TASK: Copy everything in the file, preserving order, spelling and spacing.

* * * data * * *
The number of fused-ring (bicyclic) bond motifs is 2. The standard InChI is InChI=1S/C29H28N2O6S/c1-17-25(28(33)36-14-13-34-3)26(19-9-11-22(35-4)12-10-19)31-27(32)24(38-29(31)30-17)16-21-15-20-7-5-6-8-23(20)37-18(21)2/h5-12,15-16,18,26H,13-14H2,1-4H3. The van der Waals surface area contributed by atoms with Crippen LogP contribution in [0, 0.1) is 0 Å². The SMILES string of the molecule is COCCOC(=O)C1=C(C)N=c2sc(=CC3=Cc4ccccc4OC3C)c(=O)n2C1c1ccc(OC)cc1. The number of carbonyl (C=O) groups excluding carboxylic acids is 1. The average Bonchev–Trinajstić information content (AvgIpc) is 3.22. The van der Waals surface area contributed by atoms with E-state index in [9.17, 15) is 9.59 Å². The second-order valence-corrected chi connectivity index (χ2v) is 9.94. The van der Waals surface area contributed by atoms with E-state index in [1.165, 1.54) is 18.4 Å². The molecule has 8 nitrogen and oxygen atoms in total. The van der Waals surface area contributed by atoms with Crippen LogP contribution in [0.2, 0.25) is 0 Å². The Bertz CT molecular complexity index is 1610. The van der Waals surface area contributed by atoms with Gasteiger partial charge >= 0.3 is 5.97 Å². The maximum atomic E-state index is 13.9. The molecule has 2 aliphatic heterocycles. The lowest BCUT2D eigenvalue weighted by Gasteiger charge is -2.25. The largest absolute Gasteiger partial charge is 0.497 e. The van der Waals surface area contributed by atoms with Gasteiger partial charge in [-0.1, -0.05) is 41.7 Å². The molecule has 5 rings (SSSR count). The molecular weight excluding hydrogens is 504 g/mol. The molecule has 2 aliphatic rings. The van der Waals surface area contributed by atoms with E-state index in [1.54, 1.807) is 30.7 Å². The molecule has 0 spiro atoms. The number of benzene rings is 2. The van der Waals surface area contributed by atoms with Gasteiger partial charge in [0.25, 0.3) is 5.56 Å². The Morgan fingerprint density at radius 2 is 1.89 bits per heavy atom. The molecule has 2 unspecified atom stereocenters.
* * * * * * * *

The number of fused-ring (bicyclic) bond motifs is 2. The standard InChI is InChI=1S/C29H28N2O6S/c1-17-25(28(33)36-14-13-34-3)26(19-9-11-22(35-4)12-10-19)31-27(32)24(38-29(31)30-17)16-21-15-20-7-5-6-8-23(20)37-18(21)2/h5-12,15-16,18,26H,13-14H2,1-4H3. The van der Waals surface area contributed by atoms with Crippen LogP contribution in [0, 0.1) is 0 Å². The SMILES string of the molecule is COCCOC(=O)C1=C(C)N=c2sc(=CC3=Cc4ccccc4OC3C)c(=O)n2C1c1ccc(OC)cc1. The number of carbonyl (C=O) groups excluding carboxylic acids is 1. The average Bonchev–Trinajstić information content (AvgIpc) is 3.22. The van der Waals surface area contributed by atoms with E-state index in [9.17, 15) is 9.59 Å². The second-order valence-corrected chi connectivity index (χ2v) is 9.94. The van der Waals surface area contributed by atoms with E-state index in [1.165, 1.54) is 18.4 Å². The molecule has 8 nitrogen and oxygen atoms in total. The van der Waals surface area contributed by atoms with Crippen LogP contribution in [0.2, 0.25) is 0 Å². The Bertz CT molecular complexity index is 1610. The van der Waals surface area contributed by atoms with Gasteiger partial charge >= 0.3 is 5.97 Å². The maximum atomic E-state index is 13.9. The molecule has 2 aliphatic heterocycles. The lowest BCUT2D eigenvalue weighted by Gasteiger charge is -2.25. The largest absolute Gasteiger partial charge is 0.497 e. The van der Waals surface area contributed by atoms with Gasteiger partial charge in [-0.1, -0.05) is 41.7 Å². The molecule has 5 rings (SSSR count). The molecular weight excluding hydrogens is 504 g/mol. The molecule has 2 aliphatic rings. The van der Waals surface area contributed by atoms with E-state index in [1.54, 1.807) is 30.7 Å². The molecule has 0 spiro atoms. The number of benzene rings is 2. The van der Waals surface area contributed by atoms with Gasteiger partial charge in [0.25, 0.3) is 5.56 Å². The Morgan fingerprint density at radius 2 is 1.89 bits per heavy atom. The molecule has 2 unspecified atom stereocenters.